Thus, the government, and in particular, the National Mining Agency, recognize neither the spirit nor the letter of the Court’s ruling that establishes, among other things, the guarantee of the right to cultural integrity, which in this case means the continuation of traditional practices of artisanal mining. This position directly threatens the continued subsistence of the Afro-descendant community. It contributes to reinforcing a climate of repression and intimidation against this community. The risk is great, today more than ever, of seeing this community forcefully displaced and dispossessed of its territory to allow access to the transnational corporations of the mining sector, with Anglo Gold Ashanti in the lead.

Conclusion

In conclusion, since the granting of the mining concessions to Anglo Gold Ashanti and other transnational corporations, the Afro-descendant community practicing artisanal mining on its ancestral territory in the district of La Toma (Cauca) is victim of repeated human rights violations, in particular the right to life, the right to participate in the making of decisions and the right to prior, free and informed consultation. Economic, social and cultural rights, especially the right to land and to territory, the right to work, the right to water, the right to food and the right to live in healthy environment are threatened. This community is also threatened with forced displacement and with being deprived of its means of subsistence.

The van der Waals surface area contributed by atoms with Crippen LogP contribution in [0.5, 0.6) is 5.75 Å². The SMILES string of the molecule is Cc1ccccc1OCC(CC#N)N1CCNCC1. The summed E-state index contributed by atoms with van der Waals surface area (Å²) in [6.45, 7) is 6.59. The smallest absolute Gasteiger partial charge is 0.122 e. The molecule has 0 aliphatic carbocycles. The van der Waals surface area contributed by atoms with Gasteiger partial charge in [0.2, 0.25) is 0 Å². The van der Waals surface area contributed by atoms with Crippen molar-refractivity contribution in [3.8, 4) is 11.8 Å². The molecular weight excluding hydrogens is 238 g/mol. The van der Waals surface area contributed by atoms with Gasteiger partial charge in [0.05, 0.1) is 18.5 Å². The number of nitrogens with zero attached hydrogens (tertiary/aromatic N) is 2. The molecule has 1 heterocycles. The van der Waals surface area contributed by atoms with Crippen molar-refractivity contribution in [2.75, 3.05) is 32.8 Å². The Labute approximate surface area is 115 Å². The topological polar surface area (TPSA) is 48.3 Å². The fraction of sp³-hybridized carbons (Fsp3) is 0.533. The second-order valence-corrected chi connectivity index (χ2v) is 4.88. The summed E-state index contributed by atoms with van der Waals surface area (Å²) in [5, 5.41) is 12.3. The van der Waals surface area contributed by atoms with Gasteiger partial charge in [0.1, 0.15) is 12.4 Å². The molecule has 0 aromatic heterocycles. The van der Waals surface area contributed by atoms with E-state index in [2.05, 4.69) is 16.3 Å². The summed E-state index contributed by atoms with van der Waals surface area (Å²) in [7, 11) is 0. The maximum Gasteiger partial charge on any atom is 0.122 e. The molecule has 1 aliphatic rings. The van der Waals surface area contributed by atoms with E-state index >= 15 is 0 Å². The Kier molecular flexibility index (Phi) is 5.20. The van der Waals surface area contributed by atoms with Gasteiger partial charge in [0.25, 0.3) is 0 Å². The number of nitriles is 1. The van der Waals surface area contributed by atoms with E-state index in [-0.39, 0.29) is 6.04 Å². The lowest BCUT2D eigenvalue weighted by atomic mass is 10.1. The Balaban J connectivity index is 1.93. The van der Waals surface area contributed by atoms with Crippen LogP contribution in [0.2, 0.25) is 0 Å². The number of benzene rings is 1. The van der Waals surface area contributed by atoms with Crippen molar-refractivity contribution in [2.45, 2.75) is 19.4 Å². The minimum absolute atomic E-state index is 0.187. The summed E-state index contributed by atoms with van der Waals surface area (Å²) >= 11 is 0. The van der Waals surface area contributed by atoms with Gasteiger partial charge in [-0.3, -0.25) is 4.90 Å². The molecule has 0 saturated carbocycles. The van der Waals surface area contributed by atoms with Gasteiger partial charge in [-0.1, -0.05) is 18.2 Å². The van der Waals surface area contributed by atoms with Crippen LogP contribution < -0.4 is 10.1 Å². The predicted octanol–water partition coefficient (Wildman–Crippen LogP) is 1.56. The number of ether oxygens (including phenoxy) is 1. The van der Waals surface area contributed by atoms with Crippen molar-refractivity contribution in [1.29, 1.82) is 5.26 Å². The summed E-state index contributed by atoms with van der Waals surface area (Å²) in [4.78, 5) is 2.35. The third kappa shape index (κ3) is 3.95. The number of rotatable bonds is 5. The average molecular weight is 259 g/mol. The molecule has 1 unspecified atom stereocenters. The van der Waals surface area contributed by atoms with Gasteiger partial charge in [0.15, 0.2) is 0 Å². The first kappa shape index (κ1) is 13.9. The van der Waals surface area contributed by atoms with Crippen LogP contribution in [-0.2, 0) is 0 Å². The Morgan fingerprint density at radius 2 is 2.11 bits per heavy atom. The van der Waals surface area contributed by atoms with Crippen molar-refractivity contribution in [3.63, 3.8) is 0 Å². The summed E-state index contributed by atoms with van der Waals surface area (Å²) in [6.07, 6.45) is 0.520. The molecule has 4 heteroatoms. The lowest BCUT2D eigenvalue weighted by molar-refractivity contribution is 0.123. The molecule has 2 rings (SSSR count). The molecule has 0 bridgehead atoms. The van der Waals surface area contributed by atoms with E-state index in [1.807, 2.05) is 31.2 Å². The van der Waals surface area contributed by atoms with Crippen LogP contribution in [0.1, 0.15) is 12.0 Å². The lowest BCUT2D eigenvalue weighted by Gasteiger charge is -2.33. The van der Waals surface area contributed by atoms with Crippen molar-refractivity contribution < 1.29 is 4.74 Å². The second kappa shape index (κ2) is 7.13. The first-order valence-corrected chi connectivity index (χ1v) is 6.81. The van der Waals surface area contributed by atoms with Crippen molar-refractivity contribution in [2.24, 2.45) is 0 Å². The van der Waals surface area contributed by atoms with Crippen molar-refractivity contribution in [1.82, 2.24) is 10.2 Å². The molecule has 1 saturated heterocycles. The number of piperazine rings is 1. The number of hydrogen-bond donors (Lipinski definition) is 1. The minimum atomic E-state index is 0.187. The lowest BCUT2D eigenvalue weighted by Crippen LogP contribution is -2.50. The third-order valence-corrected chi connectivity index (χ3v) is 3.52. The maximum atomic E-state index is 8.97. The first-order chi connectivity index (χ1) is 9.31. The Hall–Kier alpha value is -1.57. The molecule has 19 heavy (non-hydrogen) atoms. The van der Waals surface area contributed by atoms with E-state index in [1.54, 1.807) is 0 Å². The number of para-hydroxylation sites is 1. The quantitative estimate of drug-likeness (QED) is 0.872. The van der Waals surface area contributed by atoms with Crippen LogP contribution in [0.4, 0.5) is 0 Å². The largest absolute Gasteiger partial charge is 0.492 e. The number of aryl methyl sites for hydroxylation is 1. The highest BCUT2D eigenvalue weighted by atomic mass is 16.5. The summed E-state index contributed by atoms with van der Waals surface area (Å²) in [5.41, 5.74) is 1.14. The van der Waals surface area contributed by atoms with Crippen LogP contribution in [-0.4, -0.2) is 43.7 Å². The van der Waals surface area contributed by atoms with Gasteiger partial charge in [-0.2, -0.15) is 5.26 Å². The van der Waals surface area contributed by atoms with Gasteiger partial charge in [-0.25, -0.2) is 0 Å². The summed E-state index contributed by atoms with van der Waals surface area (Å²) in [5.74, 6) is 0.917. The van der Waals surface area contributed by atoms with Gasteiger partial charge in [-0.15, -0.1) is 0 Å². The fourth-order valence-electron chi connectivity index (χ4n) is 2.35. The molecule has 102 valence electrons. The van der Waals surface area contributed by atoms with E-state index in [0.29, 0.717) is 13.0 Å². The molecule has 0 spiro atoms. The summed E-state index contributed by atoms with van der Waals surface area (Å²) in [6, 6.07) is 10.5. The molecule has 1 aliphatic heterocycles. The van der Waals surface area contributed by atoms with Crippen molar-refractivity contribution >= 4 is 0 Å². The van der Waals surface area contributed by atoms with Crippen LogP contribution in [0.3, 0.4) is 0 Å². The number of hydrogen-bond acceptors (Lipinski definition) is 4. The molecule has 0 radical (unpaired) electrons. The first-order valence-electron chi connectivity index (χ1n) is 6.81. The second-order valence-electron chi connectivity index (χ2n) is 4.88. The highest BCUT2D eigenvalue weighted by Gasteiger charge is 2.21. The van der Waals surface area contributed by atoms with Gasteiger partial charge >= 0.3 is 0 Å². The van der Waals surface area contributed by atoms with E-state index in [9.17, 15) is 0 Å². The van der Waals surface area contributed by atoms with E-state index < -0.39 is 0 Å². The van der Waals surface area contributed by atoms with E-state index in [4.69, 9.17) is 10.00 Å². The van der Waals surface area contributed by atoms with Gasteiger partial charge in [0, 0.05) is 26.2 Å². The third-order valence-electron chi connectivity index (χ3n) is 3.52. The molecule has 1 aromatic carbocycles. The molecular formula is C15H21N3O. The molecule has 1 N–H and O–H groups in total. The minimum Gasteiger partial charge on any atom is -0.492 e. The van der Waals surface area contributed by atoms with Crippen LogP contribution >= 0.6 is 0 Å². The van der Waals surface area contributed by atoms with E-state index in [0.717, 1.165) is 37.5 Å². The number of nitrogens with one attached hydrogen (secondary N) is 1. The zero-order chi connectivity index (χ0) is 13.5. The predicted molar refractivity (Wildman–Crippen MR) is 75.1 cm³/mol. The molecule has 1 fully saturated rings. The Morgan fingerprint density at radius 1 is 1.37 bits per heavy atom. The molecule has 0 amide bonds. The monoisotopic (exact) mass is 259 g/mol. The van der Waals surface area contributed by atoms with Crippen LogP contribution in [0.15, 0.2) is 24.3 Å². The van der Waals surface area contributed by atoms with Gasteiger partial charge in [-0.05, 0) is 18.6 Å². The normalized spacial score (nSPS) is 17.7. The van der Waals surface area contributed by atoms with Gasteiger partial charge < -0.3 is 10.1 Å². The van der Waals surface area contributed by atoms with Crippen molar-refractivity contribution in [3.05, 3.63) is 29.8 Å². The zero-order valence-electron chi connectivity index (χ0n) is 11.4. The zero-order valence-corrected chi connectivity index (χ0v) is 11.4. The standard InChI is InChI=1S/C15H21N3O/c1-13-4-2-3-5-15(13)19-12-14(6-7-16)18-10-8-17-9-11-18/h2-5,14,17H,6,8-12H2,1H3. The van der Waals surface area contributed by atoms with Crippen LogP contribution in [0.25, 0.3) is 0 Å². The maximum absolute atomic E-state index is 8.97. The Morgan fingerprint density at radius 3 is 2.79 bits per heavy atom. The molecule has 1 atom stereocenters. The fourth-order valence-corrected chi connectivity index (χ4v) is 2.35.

In view of the above, the CETIM and IADL exhort the Colombian government to respect its international commitments, in particular the two international human rights covenants, the United Nations Declaration on the Rights of Indigenous Peoples and ILO Convention 169. It requests the Colombian government to take all possible measures to protect the rights and guarantee the security of the Afro-descendant community of the district of La Toma (Cauca).

The CETIM and IADL also request the Colombian government to assure full implementation of the Constitutional Court’s ruling (T 1045 A of 2010), and, in particular, to guarantee the continuation of ancestral mining activities and to cancel the suspension of these activities, as well as assuring the respect and implementation of the decision made by the community within the framework of consultation process ordered by the Court.

The CETIM and IADL request the Special Rapporteurs on the Rights of Indigenous Peoples and on Extrajudicial, Summary and Arbitrary Executions as well as the Working Groups of Experts on Persons of African Descent, to be seized of the matter and carry out missions in the field in Colombia.